Major Amputation Profoundly Increases Mortality in Patients With Diabetic Foot Infection

Tutkimustuotos: ArtikkeliScientificvertaisarvioitu

1 Lataukset (Pure)


Introduction: An acute diabetic foot infection (DFI) is a serious condition and a leading cause of hospitalization and major amputation in patients with diabetes. Aim of this study was to evaluate the long term survival and risk factors for death and amputation after the DFI requiring hospital treatment. Materials and Methods: A retrospective study included all adult patients hospitalized for DFI treatments during 2010–2014. Overall survival (OS) and amputation free survival (AFS) (without major amputation) was calculated. We performed a Cox regression analysis of several clinical parameters to evaluate the effects of clinical parameters on overall and amputation-free survival. Results: Total of 324 patients with mean age of 66.8 (SD 12.8) years were included. The one- and five-year OS after DFI 81.2% (95%CI 77.5–84.9%) and 49.7% (95%CI 44.8–54.6%), respectively. Major amputation, wound ischemia, older age, and a low glomerular filtration rate reduced the OS after DFI. After a major amputation, the one- and five-year OS was 41.7% (95%CI 13.9–69.5) and 8.3% (95%CI 0.0–24.0%), respectively. Wound ischemia, older age, and elevated C-reactive protein reduced AFS. In contrast, hypertensive medication use was identified as a protective factor. Conclusion: Mortality after a DFI remains high and is significantly increased after a major amputation. Findings highlight the importance of early wound and ischemia management for DFI prevention.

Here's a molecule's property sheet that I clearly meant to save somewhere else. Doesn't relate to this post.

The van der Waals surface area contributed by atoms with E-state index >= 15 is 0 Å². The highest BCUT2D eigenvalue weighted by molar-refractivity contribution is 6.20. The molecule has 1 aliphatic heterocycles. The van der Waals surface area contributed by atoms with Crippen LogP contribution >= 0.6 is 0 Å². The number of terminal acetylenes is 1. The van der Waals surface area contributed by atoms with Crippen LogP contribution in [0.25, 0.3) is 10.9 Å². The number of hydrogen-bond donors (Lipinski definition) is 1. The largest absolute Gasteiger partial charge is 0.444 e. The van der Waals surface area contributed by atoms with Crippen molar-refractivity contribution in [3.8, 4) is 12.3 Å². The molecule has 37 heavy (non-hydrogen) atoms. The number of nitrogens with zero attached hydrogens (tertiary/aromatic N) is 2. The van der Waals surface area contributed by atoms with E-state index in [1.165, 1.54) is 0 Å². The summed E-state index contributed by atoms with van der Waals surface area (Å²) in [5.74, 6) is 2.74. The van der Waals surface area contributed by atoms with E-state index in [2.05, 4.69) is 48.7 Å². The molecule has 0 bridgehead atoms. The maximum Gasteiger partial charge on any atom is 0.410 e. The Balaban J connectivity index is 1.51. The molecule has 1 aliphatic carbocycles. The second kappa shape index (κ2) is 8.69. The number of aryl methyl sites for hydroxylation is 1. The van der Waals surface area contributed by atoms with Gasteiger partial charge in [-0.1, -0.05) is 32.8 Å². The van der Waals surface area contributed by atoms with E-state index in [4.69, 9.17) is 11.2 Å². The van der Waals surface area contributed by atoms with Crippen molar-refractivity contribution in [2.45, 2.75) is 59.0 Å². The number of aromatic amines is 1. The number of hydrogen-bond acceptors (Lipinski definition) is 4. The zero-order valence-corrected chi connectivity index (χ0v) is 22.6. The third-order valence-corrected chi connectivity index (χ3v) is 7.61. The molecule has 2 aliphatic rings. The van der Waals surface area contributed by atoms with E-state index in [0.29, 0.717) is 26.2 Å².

JulkaisuFrontiers in Surgery
DOI - pysyväislinkit
TilaJulkaistu - 30 huhtik. 2021
OKM-julkaisutyyppiA1 Alkuperäisartikkeli tieteellisessä aikakauslehdessä


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!!ASJC Scopus subject areas

  • Surgery


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